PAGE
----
The current CoVID-19 Pandemic has seen the Federal and Provincial/Territorial governments in Canada making use of Emergency Powers. Such powers appear to be limited in duration but the use of Emergency Powers by the T&DCA Board or the President with the approval of that Board appear endless under the current constitution.
It is not difficult to meet any requirement for a two thirds majority in important matters if there is only one vote by the President acting alone in some Emergency Situation approved by the Board. One wonders what notice of any such Emergency actions are duly advised to the Members.
One wonders what oversight is provided on such matters by Ontario’s recognized governing body for cricket? Someone should know based on the recent Cricket Ontario (CCO) AGM.
The Open Session where the Provincial Reports were summarized at the the last Cricket Canada AGM that I attended was a bit of a mess, although the written reports were available from each member province. I did appear at the venue for an AGM in Vancouver, British Columbia but failed on the Saturday to spot the notice board with details of the where and when of that CC AGM.
My fault, I suppose, as I entered the hotel from the main road that is in the hotel’s address rather than the service road entrance where taxis and limos drop off and pick up hotel guests. So on the Palm Sunday afternoon I mingled with some of the delegates after the gathering had come to an end.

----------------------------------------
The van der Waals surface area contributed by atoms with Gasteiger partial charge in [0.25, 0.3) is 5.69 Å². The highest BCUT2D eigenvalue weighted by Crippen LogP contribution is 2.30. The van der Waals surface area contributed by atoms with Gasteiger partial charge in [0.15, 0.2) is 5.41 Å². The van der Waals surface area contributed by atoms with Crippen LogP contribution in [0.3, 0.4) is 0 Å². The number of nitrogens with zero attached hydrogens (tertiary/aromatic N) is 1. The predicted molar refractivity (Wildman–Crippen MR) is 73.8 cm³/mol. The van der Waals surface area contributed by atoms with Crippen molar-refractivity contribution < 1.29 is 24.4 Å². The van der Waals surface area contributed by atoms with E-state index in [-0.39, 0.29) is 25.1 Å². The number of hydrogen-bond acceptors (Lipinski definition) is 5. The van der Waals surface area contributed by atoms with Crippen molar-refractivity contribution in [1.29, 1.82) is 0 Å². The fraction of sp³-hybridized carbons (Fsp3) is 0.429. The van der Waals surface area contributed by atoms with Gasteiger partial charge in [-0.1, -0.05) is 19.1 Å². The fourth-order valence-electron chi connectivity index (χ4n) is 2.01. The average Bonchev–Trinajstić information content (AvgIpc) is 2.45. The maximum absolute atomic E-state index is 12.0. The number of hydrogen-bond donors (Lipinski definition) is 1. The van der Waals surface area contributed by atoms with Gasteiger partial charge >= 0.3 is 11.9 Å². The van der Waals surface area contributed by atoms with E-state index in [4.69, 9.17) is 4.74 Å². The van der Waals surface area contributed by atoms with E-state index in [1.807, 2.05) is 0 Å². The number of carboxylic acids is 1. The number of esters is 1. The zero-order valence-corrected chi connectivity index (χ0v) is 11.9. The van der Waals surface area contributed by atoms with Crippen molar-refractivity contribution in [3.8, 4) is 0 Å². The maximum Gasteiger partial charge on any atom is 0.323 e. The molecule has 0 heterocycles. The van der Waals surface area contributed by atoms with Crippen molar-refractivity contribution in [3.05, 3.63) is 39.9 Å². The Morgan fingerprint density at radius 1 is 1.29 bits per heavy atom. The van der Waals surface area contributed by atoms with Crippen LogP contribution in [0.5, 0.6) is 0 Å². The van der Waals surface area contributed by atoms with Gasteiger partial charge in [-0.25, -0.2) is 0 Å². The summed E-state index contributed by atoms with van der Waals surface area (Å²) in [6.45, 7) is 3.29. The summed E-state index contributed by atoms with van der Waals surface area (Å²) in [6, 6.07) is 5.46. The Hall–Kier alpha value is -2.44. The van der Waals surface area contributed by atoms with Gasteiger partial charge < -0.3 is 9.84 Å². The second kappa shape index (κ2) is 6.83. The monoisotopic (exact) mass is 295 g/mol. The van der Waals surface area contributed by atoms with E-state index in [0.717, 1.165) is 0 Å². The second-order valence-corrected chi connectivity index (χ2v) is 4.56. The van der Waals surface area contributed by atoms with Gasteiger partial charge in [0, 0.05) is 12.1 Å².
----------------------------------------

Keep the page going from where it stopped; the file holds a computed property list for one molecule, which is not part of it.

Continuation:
Meanwhile the Cricket Canada AGM is due to be held today (27 June 2020) via video conferencing. There is some prospect that Provincial Reports section and the result of elections will be disclosed via livestreaming whilst other sessions are, appropriately, restricted to Board members and officials.
Perhaps the Provincial Reports should include, as a standard, a summary of AGMs hosted in the past year by each member league of the particular province ?
I wonder if there have been any Conflict of Interest disclosures made by any of the candidates in this year’s Cricket Canada elections for places on the Board. The incumbent President is assigned certain powers to decide and rule then advise the Board in a number of possible Conflict of Interest situations under th November 2017 policy. Possibly the authority assigned to the Elections Nominations Committee should be extended or strengthened to include any post- election investigative powers should any Conflict of Interest considerations be raised during an
AGM or Special AGM that includes an election to fill a Board vacancy?.
How well would the documented Cricket Canada procedure about Conflict of Interest, approved by the Cricket Canada board in November 2017, stand up to any legal challenge? That might depend upon the underlying statutory law and precedent cases as well as the interpretation favoured by an adjudicator or judge.
How will the recent decision about the Alberta situation impact today’s Cricket Canada AGM may be an issue on the more immediate horizon of today’s scheduled virtual meeting.
Eddie Norfolk Toronto,
27 June 2020.